Most of the image color quantization algorithms based on heuristic methods are single-objective methods; that is, only one evaluation criterion is used. References [2628] have used three evaluation criteria, but their three criteria have been merged to get a linear weighting objective function. In general, the objective function in any of the above algorithms holds only one evaluation criterion or a linear combination of several evaluation criteria. This paper presents the following two aspects:(i)Develop multiobjective model for image color quantization problems. Based on the model, we can obtain a quantized image with the smallest color distortion among those images which meet a trade-off between the optimal color gradation and the optimal color details.(ii)Propose a multiobjective algorithm based on a self-adaptive DE for solving the multiobjective image color quantization model.

The rest of the paper is organized as follows. Section 2 establishes a multiobjective image color quantization model. Section 3 presents a multiobjective image color quantization algorithm based on self-adaptive hybrid DE (MoDE-CIQ). Experimental results and discussion on four test images are provided in Section 4. Conclusions are given in Section 5.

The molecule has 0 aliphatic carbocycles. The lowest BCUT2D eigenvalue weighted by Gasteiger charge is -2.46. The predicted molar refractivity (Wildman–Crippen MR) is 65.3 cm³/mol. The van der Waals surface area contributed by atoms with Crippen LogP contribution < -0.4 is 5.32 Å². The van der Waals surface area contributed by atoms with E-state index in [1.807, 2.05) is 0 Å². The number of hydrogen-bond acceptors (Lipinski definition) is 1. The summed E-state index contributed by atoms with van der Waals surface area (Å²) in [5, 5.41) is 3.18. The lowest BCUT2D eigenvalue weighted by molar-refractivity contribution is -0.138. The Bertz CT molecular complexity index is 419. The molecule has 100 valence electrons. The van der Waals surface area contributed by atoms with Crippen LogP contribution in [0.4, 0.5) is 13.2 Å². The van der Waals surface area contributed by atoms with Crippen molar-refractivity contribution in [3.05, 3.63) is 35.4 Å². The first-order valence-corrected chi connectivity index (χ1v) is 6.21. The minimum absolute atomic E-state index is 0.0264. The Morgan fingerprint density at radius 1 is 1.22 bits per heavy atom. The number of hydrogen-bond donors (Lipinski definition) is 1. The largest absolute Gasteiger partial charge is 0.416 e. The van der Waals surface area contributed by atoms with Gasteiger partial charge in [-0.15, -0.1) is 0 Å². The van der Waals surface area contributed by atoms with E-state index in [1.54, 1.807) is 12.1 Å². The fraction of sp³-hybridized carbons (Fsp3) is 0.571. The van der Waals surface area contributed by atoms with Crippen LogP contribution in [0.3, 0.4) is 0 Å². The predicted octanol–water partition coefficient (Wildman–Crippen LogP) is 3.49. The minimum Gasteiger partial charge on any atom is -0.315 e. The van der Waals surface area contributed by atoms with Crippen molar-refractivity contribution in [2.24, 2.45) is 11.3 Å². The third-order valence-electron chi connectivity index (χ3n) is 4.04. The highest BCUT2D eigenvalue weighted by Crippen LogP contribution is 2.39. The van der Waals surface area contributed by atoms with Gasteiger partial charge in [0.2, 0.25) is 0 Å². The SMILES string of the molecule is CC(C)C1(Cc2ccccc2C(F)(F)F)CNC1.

2. Establishment of a Multiobjective Image Color Quantization Model

2.1. Multiobjective Image Color Quantization Model

In single-objective models, mean square-error (MSE) (1) is the most popular evaluation criterion for color image quantization [29]. Intracluster distance () (2) and intercluster separation () (3) come next in importance to MSE. Smaller MSE means smaller color distortion. Smaller means smoother gradation of similar colors. Larger means more color details to be preserved. The three evaluation criteria are expressed in the following formulas [28]:Here, is the size of a color image . is a pixel in . is a given color number of a colormap. is the sequence number of the colors in the colormap. is the th color of the colormap. and are two different sequence numbers of the colors in the colormap. is the cluster of all pixels in with similar color to . is the number of all pixels in . is the color of a pixel in . represents Euclidean distance.